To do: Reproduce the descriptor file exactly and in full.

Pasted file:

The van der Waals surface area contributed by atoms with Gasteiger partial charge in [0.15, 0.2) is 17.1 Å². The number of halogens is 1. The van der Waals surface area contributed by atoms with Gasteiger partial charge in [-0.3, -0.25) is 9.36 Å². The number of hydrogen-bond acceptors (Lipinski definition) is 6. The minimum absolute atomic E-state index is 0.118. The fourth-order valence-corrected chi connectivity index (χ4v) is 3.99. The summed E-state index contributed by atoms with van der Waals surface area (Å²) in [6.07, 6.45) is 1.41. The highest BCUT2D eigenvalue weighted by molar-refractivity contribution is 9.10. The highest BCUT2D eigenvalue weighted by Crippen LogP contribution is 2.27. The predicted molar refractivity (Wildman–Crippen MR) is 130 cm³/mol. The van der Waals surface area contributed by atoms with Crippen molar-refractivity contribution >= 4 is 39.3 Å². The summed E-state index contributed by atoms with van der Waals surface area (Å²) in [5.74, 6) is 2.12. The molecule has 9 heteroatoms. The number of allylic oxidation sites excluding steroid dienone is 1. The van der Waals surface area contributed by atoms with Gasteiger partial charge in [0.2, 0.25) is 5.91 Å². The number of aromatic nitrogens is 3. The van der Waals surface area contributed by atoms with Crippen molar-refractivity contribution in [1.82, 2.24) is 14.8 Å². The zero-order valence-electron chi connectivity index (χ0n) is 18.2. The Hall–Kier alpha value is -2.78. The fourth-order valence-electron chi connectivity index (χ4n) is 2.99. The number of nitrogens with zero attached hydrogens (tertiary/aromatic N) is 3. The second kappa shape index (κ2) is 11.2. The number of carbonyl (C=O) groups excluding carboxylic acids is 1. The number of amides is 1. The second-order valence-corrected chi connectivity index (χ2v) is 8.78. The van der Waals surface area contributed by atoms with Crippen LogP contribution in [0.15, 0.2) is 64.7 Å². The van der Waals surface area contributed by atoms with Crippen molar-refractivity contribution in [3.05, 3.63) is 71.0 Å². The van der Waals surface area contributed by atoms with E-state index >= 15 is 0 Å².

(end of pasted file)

The van der Waals surface area contributed by atoms with Gasteiger partial charge in [0.15, 0.2) is 17.1 Å². The number of halogens is 1. The van der Waals surface area contributed by atoms with Gasteiger partial charge in [-0.3, -0.25) is 9.36 Å². The number of hydrogen-bond acceptors (Lipinski definition) is 6. The minimum absolute atomic E-state index is 0.118. The fourth-order valence-corrected chi connectivity index (χ4v) is 3.99. The summed E-state index contributed by atoms with van der Waals surface area (Å²) in [6.07, 6.45) is 1.41. The highest BCUT2D eigenvalue weighted by molar-refractivity contribution is 9.10. The highest BCUT2D eigenvalue weighted by Crippen LogP contribution is 2.27. The predicted molar refractivity (Wildman–Crippen MR) is 130 cm³/mol. The van der Waals surface area contributed by atoms with Crippen molar-refractivity contribution >= 4 is 39.3 Å². The summed E-state index contributed by atoms with van der Waals surface area (Å²) in [5.74, 6) is 2.12. The molecule has 9 heteroatoms. The number of allylic oxidation sites excluding steroid dienone is 1. The van der Waals surface area contributed by atoms with Gasteiger partial charge in [0.2, 0.25) is 5.91 Å². The number of aromatic nitrogens is 3. The van der Waals surface area contributed by atoms with Crippen molar-refractivity contribution in [1.82, 2.24) is 14.8 Å². The zero-order valence-electron chi connectivity index (χ0n) is 18.2. The Hall–Kier alpha value is -2.78. The fourth-order valence-electron chi connectivity index (χ4n) is 2.99. The number of nitrogens with zero attached hydrogens (tertiary/aromatic N) is 3. The second kappa shape index (κ2) is 11.2. The number of carbonyl (C=O) groups excluding carboxylic acids is 1. The number of amides is 1. The second-order valence-corrected chi connectivity index (χ2v) is 8.78. The van der Waals surface area contributed by atoms with Crippen LogP contribution in [0.15, 0.2) is 64.7 Å². The van der Waals surface area contributed by atoms with Crippen molar-refractivity contribution in [3.05, 3.63) is 71.0 Å². The van der Waals surface area contributed by atoms with E-state index >= 15 is 0 Å².